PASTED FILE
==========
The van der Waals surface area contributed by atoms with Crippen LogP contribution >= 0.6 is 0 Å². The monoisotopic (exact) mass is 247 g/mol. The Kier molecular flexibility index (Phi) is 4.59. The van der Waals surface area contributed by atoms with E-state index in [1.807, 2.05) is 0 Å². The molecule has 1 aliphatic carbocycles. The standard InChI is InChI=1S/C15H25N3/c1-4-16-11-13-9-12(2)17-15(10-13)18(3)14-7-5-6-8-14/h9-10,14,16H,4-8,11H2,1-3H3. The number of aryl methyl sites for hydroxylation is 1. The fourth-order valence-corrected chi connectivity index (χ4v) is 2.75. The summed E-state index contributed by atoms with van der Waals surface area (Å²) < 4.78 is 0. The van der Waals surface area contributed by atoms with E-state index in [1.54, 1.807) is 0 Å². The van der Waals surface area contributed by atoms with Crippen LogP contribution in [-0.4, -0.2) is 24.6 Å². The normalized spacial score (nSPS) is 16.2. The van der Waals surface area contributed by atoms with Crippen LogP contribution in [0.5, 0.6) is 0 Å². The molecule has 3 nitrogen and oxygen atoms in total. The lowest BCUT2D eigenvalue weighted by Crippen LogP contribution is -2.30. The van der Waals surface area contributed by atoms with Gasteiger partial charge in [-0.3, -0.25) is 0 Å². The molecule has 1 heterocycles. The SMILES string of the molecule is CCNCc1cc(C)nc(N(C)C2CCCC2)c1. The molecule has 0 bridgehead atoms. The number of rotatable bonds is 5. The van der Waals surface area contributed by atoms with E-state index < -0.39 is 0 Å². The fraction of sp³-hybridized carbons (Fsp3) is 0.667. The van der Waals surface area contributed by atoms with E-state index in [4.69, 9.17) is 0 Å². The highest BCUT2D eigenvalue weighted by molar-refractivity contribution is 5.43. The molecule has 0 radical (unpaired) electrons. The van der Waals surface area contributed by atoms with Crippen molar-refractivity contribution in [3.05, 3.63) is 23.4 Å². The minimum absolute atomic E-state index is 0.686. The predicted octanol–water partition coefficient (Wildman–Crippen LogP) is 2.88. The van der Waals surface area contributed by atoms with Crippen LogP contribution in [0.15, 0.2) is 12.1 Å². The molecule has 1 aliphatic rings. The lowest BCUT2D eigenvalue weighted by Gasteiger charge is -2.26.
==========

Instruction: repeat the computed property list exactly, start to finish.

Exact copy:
The van der Waals surface area contributed by atoms with Crippen LogP contribution >= 0.6 is 0 Å². The monoisotopic (exact) mass is 247 g/mol. The Kier molecular flexibility index (Phi) is 4.59. The van der Waals surface area contributed by atoms with E-state index in [1.807, 2.05) is 0 Å². The molecule has 1 aliphatic carbocycles. The standard InChI is InChI=1S/C15H25N3/c1-4-16-11-13-9-12(2)17-15(10-13)18(3)14-7-5-6-8-14/h9-10,14,16H,4-8,11H2,1-3H3. The number of aryl methyl sites for hydroxylation is 1. The fourth-order valence-corrected chi connectivity index (χ4v) is 2.75. The summed E-state index contributed by atoms with van der Waals surface area (Å²) < 4.78 is 0. The van der Waals surface area contributed by atoms with E-state index in [1.54, 1.807) is 0 Å². The van der Waals surface area contributed by atoms with Crippen LogP contribution in [-0.4, -0.2) is 24.6 Å². The normalized spacial score (nSPS) is 16.2. The van der Waals surface area contributed by atoms with Crippen LogP contribution in [0.5, 0.6) is 0 Å². The molecule has 3 nitrogen and oxygen atoms in total. The lowest BCUT2D eigenvalue weighted by Crippen LogP contribution is -2.30. The van der Waals surface area contributed by atoms with Gasteiger partial charge in [-0.3, -0.25) is 0 Å². The molecule has 1 heterocycles. The SMILES string of the molecule is CCNCc1cc(C)nc(N(C)C2CCCC2)c1. The molecule has 0 bridgehead atoms. The number of rotatable bonds is 5. The van der Waals surface area contributed by atoms with E-state index < -0.39 is 0 Å². The fraction of sp³-hybridized carbons (Fsp3) is 0.667. The van der Waals surface area contributed by atoms with E-state index in [4.69, 9.17) is 0 Å². The highest BCUT2D eigenvalue weighted by molar-refractivity contribution is 5.43. The molecule has 0 radical (unpaired) electrons. The van der Waals surface area contributed by atoms with Crippen molar-refractivity contribution in [3.05, 3.63) is 23.4 Å². The minimum absolute atomic E-state index is 0.686. The predicted octanol–water partition coefficient (Wildman–Crippen LogP) is 2.88. The van der Waals surface area contributed by atoms with Crippen LogP contribution in [0.15, 0.2) is 12.1 Å². The molecule has 1 aliphatic rings. The lowest BCUT2D eigenvalue weighted by Gasteiger charge is -2.26.